The territory of today's Romania was settled by Thracian and Gothic ethnic groups. Several principalities existed in the region when it came under the suzerainty of the Ottoman empire in the 16th century. Romania came into being as a kingdom in 1878. It acquired Transylvania from the Austro-Hungarian empire after World War I, was briefly on the side of Nazi Germany in World War II, and became part of the Soviet bloc in 1948. The Romanians suffered under the communist dictatorship of Ceausescu until they brought it to an end in a popular uprising in 1989. Since then, the country has been in a process of democratization and transformation of its economy. It is due to enter the European Union in 2007. The Romanian territory was Christianized in the first century and has always been a majority Orthodox country. It belongs to the east through its Byzantine and Turkish heritage, and to the west through its linguistic culture, which is latin. A sizeable Hungarian minority lives in Transylvania, and Romania has also a large Roma population (Gypsy). In a 2002 census, 86 percent of the population declared that they belonged to the Romanian Orthodox Church. Besides the Reformed and Lutheran churches among the ethnic Hungarians and Germans, there are Romanian Pentecostal, Baptist and Seventh-day Adventist churches, and an Evangelical church among the Gypsies. The Catholics consist of Uniate (Oriental Rite) and Latin jurisdictions. A council of churches is in formation through the Ecumenical Association AidRom. There is also an Evangelical Alliance, affiliated with the WEA.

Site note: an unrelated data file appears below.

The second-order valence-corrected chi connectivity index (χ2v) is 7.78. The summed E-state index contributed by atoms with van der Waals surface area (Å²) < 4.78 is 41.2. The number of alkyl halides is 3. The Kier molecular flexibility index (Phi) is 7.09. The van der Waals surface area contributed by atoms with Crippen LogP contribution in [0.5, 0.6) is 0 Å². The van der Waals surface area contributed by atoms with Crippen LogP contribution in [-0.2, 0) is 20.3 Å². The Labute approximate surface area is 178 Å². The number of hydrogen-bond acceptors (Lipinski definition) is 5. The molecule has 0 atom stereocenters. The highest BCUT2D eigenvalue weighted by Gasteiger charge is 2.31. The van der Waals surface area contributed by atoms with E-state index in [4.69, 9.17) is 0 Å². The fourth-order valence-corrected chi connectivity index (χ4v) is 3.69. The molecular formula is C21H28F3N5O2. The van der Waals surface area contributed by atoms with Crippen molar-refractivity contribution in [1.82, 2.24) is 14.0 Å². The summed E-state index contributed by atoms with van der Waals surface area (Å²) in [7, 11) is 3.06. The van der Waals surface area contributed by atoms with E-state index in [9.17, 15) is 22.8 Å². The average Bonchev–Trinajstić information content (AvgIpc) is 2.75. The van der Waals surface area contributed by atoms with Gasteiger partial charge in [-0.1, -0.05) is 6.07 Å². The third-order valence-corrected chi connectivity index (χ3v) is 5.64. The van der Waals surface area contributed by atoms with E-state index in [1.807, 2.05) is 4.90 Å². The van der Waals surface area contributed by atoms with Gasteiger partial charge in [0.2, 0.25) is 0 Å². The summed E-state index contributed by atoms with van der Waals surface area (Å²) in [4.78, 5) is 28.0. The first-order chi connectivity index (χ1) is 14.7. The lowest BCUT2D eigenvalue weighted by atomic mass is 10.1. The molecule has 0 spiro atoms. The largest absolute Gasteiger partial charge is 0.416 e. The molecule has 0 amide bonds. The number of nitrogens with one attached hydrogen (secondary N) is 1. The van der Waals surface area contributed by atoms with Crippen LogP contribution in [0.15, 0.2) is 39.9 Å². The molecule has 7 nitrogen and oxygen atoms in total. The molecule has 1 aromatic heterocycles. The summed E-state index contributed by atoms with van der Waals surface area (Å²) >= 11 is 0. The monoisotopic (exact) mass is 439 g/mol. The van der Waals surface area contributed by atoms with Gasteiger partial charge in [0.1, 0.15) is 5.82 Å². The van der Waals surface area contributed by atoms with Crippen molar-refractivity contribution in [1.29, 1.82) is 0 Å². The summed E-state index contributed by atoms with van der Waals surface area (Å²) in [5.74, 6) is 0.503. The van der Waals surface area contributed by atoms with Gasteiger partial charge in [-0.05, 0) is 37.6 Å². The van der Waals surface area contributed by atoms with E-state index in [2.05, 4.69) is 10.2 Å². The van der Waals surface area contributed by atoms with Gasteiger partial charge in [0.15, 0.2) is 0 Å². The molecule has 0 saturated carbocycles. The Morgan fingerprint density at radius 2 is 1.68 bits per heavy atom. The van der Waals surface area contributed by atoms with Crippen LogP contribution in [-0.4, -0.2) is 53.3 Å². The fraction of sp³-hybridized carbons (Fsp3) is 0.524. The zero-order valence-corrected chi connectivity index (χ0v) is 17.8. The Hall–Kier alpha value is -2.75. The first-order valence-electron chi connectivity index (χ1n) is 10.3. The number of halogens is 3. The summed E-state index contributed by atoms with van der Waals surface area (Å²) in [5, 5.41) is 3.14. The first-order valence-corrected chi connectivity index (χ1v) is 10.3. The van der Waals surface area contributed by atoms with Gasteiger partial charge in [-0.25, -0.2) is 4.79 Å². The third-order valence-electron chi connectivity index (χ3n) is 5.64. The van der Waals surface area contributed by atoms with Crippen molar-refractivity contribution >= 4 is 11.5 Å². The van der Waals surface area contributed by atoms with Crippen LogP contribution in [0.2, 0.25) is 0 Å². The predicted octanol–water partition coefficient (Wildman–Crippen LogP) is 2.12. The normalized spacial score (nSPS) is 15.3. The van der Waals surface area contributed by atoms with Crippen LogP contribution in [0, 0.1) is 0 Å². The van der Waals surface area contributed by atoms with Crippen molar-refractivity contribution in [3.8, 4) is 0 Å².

Note: La liste des Eglises présentes dans chaque pays ou territoire est encore en développement.